Today’s installment of NtHWS Extras is gonna have a past-is-prologue feel, as we look back at Japan’s alleged narcotics profiteering during World War II. We’re accustomed to hearing plenty about the Taliban’s reliance on narco-dollars, but Japan’s wartime opium production is now largely forgotten. At the time, however, American politicians were fond of harping on the Axis nation’s plot to hook our kids on smack, then use the profits to help establish the Co-Prosperity Sphere. From a 1938 Time piece:
Representative Fuller charged that Japan, financially hard-pressed, aims to sell as much opium as possible to Chinese to help pay for the war to conquer China. However, the impoverished Chinese under Japan’s occupation could never pay for such quantities. Japan’s secondary aim, Mr. Fuller said, is to build a factory in Shanghai—as the Japanese have done in Manchukuo—where opium can be converted into heroin, later exported to the U. S. and Europe. Representative Fuller revealed that a Japanese outfit had already made a start on this project by shipping, in 15 months preceding last December, from the Japanese Tientsin concession to the U. S., 1,430 pounds of heroin—two-thirds of the world’s legitimate yearly need, enough to supply 10,000 U. S. drug addicts for a year.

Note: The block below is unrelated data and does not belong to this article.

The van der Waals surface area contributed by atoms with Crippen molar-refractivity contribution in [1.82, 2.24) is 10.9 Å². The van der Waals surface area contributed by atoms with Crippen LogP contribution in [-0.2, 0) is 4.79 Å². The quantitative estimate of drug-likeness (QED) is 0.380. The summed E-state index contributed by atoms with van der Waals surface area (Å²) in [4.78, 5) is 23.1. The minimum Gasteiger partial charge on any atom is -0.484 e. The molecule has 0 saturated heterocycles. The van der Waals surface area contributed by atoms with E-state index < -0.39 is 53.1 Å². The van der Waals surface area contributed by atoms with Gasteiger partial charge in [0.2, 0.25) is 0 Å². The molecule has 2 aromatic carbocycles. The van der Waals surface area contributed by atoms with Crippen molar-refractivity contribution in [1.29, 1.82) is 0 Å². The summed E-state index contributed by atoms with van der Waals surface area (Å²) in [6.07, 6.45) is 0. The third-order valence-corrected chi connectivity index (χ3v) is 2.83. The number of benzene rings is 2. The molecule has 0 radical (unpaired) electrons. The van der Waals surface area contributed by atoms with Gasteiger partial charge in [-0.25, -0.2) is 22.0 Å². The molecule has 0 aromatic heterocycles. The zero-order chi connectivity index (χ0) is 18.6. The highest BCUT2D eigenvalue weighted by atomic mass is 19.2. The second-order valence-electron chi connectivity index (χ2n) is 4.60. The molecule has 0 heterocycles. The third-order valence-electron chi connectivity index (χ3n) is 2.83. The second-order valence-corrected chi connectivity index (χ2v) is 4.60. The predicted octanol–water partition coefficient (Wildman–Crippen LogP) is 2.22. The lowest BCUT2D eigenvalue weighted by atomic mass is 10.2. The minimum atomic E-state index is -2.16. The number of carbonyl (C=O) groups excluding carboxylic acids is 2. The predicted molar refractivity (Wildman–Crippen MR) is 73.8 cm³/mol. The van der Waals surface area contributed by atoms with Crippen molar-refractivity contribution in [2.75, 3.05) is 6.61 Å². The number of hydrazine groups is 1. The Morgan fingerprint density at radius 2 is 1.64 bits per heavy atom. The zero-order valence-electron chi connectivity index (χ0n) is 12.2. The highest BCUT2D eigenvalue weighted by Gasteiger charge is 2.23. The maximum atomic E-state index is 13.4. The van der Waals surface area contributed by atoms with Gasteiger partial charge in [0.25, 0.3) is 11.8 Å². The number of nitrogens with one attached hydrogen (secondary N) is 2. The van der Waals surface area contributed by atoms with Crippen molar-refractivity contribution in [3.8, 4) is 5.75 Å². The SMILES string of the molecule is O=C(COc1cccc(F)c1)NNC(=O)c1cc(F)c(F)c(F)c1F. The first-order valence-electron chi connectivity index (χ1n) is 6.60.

The Japanese were also said to have flood the streets of Nanjing with cut-rate heroin, a move which helped quell any possible resistance to the city’s puppet government.
Whenever Microkhan hears about alleged narco-state, of course, he can’t help but think of present-day North Korea, which appears to earn Kim Jong-Il’s cognac money in part by smuggling high-grade heroin to Australian shores.
(Image via Kenny’s Sideshow)